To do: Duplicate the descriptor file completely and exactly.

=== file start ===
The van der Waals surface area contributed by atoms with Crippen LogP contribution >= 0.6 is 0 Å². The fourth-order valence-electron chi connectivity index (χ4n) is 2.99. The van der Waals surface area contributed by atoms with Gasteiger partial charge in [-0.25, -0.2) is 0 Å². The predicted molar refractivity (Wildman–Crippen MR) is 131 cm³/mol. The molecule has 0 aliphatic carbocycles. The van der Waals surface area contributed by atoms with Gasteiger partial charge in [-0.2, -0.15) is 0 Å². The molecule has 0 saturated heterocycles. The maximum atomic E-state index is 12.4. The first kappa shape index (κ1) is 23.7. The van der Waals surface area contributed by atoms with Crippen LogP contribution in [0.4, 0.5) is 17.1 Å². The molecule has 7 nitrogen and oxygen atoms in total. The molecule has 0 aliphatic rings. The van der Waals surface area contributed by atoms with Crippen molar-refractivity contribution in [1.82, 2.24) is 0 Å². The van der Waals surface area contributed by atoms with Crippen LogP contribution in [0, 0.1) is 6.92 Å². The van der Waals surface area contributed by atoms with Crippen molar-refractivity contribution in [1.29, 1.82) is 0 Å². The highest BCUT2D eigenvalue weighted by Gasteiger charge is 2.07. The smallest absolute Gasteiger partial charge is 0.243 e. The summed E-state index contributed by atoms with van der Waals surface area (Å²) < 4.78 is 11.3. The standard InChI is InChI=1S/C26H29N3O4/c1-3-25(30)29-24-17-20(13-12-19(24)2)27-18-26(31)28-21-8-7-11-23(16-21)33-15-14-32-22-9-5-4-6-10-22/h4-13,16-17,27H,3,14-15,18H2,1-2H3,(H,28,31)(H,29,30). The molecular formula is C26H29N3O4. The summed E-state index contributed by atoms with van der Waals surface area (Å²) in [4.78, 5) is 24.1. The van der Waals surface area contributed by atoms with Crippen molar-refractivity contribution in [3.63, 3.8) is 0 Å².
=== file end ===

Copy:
The van der Waals surface area contributed by atoms with Crippen LogP contribution >= 0.6 is 0 Å². The fourth-order valence-electron chi connectivity index (χ4n) is 2.99. The van der Waals surface area contributed by atoms with Gasteiger partial charge in [-0.25, -0.2) is 0 Å². The predicted molar refractivity (Wildman–Crippen MR) is 131 cm³/mol. The molecule has 0 aliphatic carbocycles. The van der Waals surface area contributed by atoms with Gasteiger partial charge in [-0.2, -0.15) is 0 Å². The molecule has 0 saturated heterocycles. The maximum atomic E-state index is 12.4. The first kappa shape index (κ1) is 23.7. The van der Waals surface area contributed by atoms with Crippen LogP contribution in [0.4, 0.5) is 17.1 Å². The molecule has 7 nitrogen and oxygen atoms in total. The molecule has 0 aliphatic rings. The van der Waals surface area contributed by atoms with Crippen molar-refractivity contribution in [1.82, 2.24) is 0 Å². The van der Waals surface area contributed by atoms with Crippen LogP contribution in [0, 0.1) is 6.92 Å². The van der Waals surface area contributed by atoms with Crippen molar-refractivity contribution in [1.29, 1.82) is 0 Å². The highest BCUT2D eigenvalue weighted by Gasteiger charge is 2.07. The smallest absolute Gasteiger partial charge is 0.243 e. The summed E-state index contributed by atoms with van der Waals surface area (Å²) < 4.78 is 11.3. The standard InChI is InChI=1S/C26H29N3O4/c1-3-25(30)29-24-17-20(13-12-19(24)2)27-18-26(31)28-21-8-7-11-23(16-21)33-15-14-32-22-9-5-4-6-10-22/h4-13,16-17,27H,3,14-15,18H2,1-2H3,(H,28,31)(H,29,30). The molecular formula is C26H29N3O4. The summed E-state index contributed by atoms with van der Waals surface area (Å²) in [4.78, 5) is 24.1. The van der Waals surface area contributed by atoms with Crippen molar-refractivity contribution in [3.63, 3.8) is 0 Å².